• Avoid Starving or eating a heavy meal before bedtime. It’s hard to sleep when one’s stomach is rumbling or after a large meal which may cause discomfort. Eat a couple of hours before sleep, or have a glass of milk before heading to bed.
  • Avoid caffeine or alcohol at night. Coffee is a stimulant that promotes wakefulness while alcohol may cause drowsiness and impact the quality of sleep.
  • Avoid Using electronics 30 minutes before bedtime as using such devices before bedtime stimulates the mind, making it harder to fall asleep and stay asleep.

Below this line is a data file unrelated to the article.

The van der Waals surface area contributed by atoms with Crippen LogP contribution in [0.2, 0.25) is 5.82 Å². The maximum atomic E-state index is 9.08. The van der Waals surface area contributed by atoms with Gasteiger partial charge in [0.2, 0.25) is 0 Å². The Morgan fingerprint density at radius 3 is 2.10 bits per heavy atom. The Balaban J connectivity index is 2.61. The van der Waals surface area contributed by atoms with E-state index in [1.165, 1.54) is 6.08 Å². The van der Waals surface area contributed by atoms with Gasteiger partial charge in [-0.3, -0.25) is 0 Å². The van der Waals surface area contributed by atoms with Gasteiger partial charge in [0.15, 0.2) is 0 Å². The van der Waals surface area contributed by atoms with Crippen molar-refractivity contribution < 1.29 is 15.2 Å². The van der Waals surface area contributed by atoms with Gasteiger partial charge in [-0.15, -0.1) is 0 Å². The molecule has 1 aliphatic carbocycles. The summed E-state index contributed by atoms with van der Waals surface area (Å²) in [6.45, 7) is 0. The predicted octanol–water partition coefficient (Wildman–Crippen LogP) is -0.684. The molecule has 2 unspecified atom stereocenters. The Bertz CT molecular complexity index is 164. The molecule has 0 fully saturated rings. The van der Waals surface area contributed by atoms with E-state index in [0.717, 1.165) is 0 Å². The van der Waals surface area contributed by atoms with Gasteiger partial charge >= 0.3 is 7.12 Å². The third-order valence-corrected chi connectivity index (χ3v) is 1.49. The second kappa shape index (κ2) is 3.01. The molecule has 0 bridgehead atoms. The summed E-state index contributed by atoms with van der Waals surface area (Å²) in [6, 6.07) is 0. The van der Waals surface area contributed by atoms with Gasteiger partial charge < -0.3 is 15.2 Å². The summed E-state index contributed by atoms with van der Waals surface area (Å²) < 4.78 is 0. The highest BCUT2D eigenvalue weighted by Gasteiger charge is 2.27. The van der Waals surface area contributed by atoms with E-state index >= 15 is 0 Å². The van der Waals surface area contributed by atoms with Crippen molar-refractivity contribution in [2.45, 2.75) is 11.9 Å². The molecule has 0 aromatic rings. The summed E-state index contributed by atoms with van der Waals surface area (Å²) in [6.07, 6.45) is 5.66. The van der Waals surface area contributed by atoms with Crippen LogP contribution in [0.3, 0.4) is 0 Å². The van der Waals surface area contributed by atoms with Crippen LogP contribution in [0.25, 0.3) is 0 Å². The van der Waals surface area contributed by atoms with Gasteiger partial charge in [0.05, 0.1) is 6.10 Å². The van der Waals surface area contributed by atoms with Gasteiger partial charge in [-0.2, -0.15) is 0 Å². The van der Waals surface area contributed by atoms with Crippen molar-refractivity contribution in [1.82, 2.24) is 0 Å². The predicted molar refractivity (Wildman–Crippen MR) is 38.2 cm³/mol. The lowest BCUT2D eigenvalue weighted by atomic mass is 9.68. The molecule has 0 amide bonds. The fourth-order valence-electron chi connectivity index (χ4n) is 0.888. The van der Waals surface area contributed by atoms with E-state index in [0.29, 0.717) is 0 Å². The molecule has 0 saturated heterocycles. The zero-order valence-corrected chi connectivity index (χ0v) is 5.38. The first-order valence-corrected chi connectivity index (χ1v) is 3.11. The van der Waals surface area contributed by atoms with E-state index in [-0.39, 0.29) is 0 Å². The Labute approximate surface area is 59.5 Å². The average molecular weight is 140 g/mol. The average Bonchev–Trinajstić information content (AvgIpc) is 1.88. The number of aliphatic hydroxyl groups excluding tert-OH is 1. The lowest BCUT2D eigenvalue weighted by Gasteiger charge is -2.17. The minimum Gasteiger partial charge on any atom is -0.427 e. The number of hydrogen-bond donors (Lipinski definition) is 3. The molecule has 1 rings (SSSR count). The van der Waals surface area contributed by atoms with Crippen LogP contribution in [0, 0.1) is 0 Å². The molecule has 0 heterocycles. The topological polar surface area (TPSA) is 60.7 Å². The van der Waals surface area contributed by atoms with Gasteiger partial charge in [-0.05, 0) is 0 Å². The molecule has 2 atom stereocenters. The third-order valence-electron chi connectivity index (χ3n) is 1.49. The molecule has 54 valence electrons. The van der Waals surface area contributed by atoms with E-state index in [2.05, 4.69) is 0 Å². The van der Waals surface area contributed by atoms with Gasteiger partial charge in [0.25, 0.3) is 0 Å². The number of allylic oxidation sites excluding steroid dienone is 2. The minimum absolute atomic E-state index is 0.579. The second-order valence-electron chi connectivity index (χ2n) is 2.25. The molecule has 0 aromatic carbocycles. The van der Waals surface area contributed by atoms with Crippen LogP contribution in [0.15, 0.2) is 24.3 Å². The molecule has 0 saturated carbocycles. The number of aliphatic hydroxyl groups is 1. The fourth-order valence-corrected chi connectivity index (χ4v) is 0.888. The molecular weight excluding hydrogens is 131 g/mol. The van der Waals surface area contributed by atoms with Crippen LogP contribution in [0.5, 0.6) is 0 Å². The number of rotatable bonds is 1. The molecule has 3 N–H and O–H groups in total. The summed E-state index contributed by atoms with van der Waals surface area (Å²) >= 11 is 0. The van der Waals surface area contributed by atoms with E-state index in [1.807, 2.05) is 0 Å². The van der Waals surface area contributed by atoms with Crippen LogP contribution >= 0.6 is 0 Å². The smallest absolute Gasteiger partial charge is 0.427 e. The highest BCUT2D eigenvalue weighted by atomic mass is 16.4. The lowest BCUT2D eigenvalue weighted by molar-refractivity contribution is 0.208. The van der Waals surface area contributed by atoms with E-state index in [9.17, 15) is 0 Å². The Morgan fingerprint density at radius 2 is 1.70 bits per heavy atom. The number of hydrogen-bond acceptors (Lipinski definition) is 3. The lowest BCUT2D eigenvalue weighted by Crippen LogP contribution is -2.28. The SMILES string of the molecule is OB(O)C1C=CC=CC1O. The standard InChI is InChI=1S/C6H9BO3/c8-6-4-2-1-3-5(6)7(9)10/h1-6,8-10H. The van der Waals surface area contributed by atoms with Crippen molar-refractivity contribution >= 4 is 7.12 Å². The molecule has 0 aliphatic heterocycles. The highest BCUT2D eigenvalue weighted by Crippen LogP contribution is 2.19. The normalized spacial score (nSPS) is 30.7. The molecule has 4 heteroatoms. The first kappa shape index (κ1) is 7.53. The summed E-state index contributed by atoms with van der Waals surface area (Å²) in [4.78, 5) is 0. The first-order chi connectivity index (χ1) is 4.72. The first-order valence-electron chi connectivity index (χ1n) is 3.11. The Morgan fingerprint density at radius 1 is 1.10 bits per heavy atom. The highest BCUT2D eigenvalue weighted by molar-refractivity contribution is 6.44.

If one thinks sleep is just a period of inactivity, then think again. The nightly shut-eye allows the brains to consolidate our learning and memory so we can perform tasks better the next day. When one has enough sleep, they are less likely to overeat and crave junk, and make wiser food choices. Sleep deprivation makes one unable to concentrate, have slow responses, make decisions impulsively and even felt easily annoyed. So tonight, make sure you sleep at least seven hours (more if you are older or younger) because the quantity and quality of sleep determine whether you wake up feeling energised or like a walking zombie.